This dish which is inspired from the Nepalese classic chiura and choila, indicates one of the remarkable ways in which a humble ingredient finds expression across communities and cultures. The dry earthiness of the flattened rice complements the meatiness of buffalo in an understated bowl of happy meal.
Made from our hugely popular red rice, Shatia, the chire is produced following traditional processes. Since the outer red bran is retained in the rice, the chire also carries the same wholesomeness along with the flavour and earthiness of the rice. A derivative of rice, flattened/beaten rice is consumed across the Indian Subcontinent and Cambodia in a variety of ways and dishes.
||dirty white with brownish red specks on flakes
|store them in a cool and dry place
what you can cook with it
Chire can be used in any number of ways that you want to. Substitute them in your morning breakfast cereal, gently toast and toss them in a salad or simply use them as a breading in fried food.
||Uttar Dinajpur, West Bengal
Chire are derivatives of rice that are popular in most of the rice consuming nations in South Asia. The traditional way of making them is to parboil the rice grains with husk, drain and dry them completely. The next day, the parboiled grains are dry-roasted and immediately transferred to a shallow hole below a pounding lever, known in Bengal as dhneki. As soon as the grains are poured into the hole, the lever is manoeuvred by foot at one end while the hot grains are turned and tossed inside the hole by hand. Clearly, the process is an example of experience and pure craftsmanship requiring dexterity and acute sense of timing by both the persons, mostly women, involved; and the job a risky one. The flattened flakes are then winnowed using a kulo that gets rid of the loose husks and broken grains. What is left are toasty additive-free flakes of rice, consumed and loved across regions that know about them and which can potentially replace processed-sugared corn flakes in breakfast cereals.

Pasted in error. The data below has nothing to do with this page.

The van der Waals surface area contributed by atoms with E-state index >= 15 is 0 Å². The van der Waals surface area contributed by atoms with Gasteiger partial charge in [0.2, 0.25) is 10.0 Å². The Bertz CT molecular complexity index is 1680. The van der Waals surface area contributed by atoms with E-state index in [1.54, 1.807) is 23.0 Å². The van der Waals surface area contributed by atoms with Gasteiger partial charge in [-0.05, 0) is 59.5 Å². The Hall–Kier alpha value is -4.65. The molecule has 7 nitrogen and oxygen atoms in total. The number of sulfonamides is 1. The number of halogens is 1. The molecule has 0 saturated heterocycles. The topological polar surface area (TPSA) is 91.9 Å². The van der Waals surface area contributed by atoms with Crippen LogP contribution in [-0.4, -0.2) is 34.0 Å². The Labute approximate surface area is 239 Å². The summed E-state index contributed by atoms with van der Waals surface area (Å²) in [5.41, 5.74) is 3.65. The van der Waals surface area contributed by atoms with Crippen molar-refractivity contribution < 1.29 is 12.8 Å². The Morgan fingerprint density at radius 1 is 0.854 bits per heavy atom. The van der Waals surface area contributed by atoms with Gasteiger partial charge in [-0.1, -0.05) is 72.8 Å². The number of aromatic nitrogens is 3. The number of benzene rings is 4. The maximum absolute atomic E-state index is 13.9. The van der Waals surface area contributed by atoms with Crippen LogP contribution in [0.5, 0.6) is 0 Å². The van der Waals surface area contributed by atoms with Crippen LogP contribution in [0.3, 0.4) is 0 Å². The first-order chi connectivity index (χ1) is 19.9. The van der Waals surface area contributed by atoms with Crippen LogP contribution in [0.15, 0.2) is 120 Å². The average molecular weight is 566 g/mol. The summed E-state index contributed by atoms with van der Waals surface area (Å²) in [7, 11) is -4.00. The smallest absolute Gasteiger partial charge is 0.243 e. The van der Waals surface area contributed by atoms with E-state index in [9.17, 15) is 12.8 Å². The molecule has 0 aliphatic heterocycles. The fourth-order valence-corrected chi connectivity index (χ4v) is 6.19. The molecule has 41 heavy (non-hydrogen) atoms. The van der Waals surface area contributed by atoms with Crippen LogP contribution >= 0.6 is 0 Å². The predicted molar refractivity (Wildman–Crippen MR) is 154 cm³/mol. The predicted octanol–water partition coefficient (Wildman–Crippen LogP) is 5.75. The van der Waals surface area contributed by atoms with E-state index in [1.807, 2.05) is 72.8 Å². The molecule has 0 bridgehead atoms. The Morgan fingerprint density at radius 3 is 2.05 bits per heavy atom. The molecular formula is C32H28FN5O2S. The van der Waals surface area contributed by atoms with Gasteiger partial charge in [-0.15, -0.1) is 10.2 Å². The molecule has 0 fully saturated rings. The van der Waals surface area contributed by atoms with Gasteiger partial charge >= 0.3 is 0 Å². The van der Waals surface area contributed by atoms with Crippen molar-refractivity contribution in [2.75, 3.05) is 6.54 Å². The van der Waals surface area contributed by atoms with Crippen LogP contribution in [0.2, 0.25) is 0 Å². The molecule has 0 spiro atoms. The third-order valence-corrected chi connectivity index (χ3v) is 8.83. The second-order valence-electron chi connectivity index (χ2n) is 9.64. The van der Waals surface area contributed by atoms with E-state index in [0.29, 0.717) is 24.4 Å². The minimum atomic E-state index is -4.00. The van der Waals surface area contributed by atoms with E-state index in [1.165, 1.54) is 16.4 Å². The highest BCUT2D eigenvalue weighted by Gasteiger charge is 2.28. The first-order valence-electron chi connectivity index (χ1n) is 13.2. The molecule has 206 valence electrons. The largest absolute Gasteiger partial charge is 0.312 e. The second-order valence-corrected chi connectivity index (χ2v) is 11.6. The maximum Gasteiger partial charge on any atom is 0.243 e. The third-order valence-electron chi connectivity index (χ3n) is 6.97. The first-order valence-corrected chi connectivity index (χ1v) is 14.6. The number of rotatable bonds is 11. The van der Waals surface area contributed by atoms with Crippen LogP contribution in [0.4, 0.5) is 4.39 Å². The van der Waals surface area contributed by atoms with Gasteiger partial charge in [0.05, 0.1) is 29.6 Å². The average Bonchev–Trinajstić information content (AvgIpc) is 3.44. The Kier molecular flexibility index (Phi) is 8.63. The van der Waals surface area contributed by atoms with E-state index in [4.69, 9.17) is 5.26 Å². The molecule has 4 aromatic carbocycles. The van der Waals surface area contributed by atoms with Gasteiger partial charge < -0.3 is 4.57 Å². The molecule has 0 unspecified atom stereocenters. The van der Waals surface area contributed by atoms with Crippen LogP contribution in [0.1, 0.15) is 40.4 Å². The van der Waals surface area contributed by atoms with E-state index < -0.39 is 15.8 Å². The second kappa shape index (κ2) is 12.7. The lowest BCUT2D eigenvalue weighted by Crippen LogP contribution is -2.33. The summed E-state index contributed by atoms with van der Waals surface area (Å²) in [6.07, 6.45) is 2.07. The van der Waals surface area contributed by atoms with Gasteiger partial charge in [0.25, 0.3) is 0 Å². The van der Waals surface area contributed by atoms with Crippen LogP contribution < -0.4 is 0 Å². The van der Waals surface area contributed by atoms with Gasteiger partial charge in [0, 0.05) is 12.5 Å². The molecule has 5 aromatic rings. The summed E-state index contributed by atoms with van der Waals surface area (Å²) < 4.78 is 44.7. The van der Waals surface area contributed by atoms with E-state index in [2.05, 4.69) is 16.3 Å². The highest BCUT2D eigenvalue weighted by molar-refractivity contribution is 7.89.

Nowadays, there are machines fitted with rollers and a belt to flatten the hot grains and winnow out the husks, but the flavour and taste of the pounded flattened rice remain unmatched. Unfortunately, as with any other consumables in the post-Industrial and late capitalist era, profits and market price have led most hand-made chire producers to seek out those roller machines. We can only hope that with a fair price we get back flavour on our plates and keep on encouraging our farmers the beautiful work they do.